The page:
This moving foray into the world of restaurateuring in modern America proves that cuisine is as crucial to 20th-century history as technology, rock music, and television.
Chef and food-writer Kuh (An Available Man, 1990) describes the post-WWII evolution of American cuisine from its domestic European roots to its cosmopolitan, mass-marketed present. The story of the decline of luxury dining and the emergence of California cuisine is not a new one, of course, but the author brings a unique depth to it, offering insights into how cuisine reflected the changing times—describing, for example, how the advent of the credit card influenced restaurant culture: “the increased availability of credit would bring the gastronomic experience within reach for a social class of Americans for whom it had never been available before: the middle class.” In addition, Kuh’s appreciation for the chefs, personalities, writers, and businessmen of the restaurant world infuses his account with a compelling emotional element. The main course of the story, however, may be found in the juxtaposed arcs of the careers of Henri Soule (the elitist owner of Le Pavillon) and Restaurant Associates (the trend-setting firm behind the Four Seasons). This takes up more than half of the story. The effect is an early climax, with the second half (a portrait of such latter-day food icons as Chez Panisse’s Alice Waters, Le Cirque’s Sirio Maccioni, and Julia Child) appearing almost in the guise of a footnote. The author is also prone to dicing private memories into this history stew and, while these help to bring home the point that cuisine is personal as well as historical, they come and go abruptly, leading the reader on a somewhat erratic course.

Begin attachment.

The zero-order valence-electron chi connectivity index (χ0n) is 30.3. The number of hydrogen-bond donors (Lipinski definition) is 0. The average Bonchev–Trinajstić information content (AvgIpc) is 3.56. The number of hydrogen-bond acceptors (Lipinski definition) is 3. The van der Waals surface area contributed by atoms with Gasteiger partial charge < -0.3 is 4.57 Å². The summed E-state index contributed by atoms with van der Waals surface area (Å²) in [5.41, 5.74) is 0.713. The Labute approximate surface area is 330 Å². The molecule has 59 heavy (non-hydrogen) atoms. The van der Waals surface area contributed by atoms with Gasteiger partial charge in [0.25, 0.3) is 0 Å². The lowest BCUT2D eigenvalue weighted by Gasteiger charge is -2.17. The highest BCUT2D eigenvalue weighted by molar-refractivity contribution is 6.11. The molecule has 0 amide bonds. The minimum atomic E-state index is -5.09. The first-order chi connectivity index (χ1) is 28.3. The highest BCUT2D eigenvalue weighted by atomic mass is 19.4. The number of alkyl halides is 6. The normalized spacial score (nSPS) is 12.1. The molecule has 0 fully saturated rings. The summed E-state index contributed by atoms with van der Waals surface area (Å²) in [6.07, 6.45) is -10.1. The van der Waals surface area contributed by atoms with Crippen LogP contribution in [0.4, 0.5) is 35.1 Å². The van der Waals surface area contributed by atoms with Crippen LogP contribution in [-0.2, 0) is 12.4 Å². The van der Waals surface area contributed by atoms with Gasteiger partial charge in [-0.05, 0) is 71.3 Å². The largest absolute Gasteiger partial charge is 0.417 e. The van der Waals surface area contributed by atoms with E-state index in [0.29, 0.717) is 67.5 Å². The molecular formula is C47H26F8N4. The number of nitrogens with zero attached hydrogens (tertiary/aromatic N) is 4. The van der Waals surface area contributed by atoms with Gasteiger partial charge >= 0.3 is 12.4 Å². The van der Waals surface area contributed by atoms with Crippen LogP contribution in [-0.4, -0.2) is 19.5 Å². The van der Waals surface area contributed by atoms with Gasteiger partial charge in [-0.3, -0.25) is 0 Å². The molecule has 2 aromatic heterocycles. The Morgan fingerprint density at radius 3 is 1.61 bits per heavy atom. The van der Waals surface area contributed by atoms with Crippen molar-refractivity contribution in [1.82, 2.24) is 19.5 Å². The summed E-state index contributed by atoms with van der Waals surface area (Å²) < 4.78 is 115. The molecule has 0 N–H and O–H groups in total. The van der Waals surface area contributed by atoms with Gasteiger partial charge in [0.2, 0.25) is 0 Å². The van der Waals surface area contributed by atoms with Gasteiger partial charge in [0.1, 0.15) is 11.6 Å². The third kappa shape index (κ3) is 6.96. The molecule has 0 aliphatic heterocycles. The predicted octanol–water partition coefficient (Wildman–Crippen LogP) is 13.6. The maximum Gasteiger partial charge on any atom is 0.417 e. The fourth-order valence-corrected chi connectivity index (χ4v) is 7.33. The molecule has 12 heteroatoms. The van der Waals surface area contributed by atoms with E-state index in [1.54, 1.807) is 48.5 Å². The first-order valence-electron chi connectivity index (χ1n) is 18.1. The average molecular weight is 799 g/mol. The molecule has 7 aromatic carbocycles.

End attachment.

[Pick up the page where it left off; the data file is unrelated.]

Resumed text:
Despite an early arc to the narrative, this renders an engaging portrayal through its author’s detailed, sensitive writing and apparent affection for his subject.